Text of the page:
Total Organic Sales Up 5%, Finds OTA

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Washington, D.C.—Organic food is proving to be the food of choice for shoppers stuck at home, according to a press release from the Organic Trade Association (OTA).

Organic produce sales are up more than 20% in the spring of 2020, says the press release, after jumping more than 50% in the early days of stocking up. Organic milk and eggs have seen high demand. Packaged and frozen organic foods, too, saw double-digit growth.

Courtesy of the Organic Trade Association.

And while the jump might be notable, the interest in organic is nothing new, the press release notes. The 2020 Organic Industry Survey released Tuesday by the OTA revealed that organic sales in the food and non-food markets totaled a record $55.1 billion, up 5% from the previous years. Organic food sales were up 4.6%; organic non-food sales were up 9.2%. General market growth was around 2% for total food sales and 3% for total non-food sales.

“Our 2020 survey looks at organic sales in 2019 before the coronavirus outbreak, and it shows that consumers were increasingly seeking out the Organic label to feed their families the healthiest food possible. The pandemic has only increased our desire for clean, healthy food,” said Laura Batcha, CEO and Executive Director of the OTA in the press release. “Our normal lives have been brought to a screeching halt by the coronavirus. The commitment to the Organic label has always resided at the intersection of health and safety, and we expect that commitment to strengthen as we all get through these unsettled times.”

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The landscape as of 2019:

Organic produce maintained top position. Organic fruit and vegetable sales in 2019 were up nearly 5%, hitting $18 billion. Millennials and younger generations remain the growth drivers for this category. Organic fruits and vegetables make up nearly a third of all organic food sales and 15% of the fruit and vegetable market.

Organic dairy is working its way out of oversupply, and meat and poultry are showing robust growth. In 2017 and 2018, there was an oversupply of skim milk and not enough butterfat that hampered growth; late in 2019, the category began to move away from that, and the $6.6 billion category grew at a rate of almost 2%, compared with 0.2% growth for the overall dairy category. Organic meat, poultry, and fish was the smallest organic food category in 2019, with $1.4 billion in sales, but it saw almost 10% growth.

Organic condiments are growing. It’s the second smallest organic food category, but some products in the category saw the strongest growth in organic—sales of organic ethnic sauces like curry, chipotle, and sriracha saw a growth rate of 23%; organic ketchup spiked up 16%. Organic spices saw more than 15% growth.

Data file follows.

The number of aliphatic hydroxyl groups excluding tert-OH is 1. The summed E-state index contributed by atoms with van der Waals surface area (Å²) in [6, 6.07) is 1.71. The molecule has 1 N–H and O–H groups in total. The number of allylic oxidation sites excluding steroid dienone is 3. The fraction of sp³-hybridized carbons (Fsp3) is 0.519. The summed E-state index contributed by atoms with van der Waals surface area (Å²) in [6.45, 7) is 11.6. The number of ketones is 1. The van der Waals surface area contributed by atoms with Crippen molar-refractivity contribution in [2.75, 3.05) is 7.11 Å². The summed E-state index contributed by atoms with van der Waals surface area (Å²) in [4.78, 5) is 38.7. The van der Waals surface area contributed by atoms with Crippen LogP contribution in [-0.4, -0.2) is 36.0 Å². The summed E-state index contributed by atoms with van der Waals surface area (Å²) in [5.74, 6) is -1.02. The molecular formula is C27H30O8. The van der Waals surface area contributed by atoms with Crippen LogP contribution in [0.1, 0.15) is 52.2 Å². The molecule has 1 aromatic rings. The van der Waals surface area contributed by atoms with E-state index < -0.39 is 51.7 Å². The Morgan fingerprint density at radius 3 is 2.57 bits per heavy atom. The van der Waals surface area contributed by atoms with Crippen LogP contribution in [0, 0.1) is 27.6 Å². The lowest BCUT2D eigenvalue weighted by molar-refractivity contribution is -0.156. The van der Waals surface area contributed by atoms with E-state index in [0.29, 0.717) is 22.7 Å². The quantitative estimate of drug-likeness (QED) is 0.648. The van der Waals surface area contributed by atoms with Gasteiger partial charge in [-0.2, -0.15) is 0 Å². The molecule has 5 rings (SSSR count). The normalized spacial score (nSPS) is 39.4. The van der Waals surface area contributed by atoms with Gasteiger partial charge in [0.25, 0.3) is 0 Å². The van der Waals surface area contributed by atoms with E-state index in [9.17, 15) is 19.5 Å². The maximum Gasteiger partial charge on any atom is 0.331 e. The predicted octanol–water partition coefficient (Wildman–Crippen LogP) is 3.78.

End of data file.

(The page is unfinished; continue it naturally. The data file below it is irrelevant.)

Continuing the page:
Non-food is gaining interest. The press release notes that there are growing concerns about toxins and chemicals in our homes and environment, leading to growing sales of organic fibrous products, like clothing, bedding, mattresses. Organic dietary supplements were up 10%.

Courtesy of OTA.

Acknowledging that the organic market is now shifting due to the coronavirus, OTA conducted an online flash poll in late April and early May of 3,188 “likely organic shoppers.” More than 90% of respondents indicated that organic is now more important than ever. OTA presented a webinar in May on this shifting landscape.

Important to note, according to the press release: The organic market could go either way. People could be price sensitive, causing a slowdown in organic; or people could be increasingly mindful of their health, and willing to invest in organic. Things seem to be going in the latter direction—all of the staples categories are expected to see increased growth in 2020.

Courtesy of OTA.

Batcha concluded: “It’s hard to know what’s ahead of us, but consumers will continue to trust in and depend on the Organic label. Organic producers and processors—indeed the entire organic supply chain—have been working around the clock through this difficult time to keep our stores filled with healthy, toxin-free, and sustainably produced organic food and products. Organic is going to be there for the consumer.”

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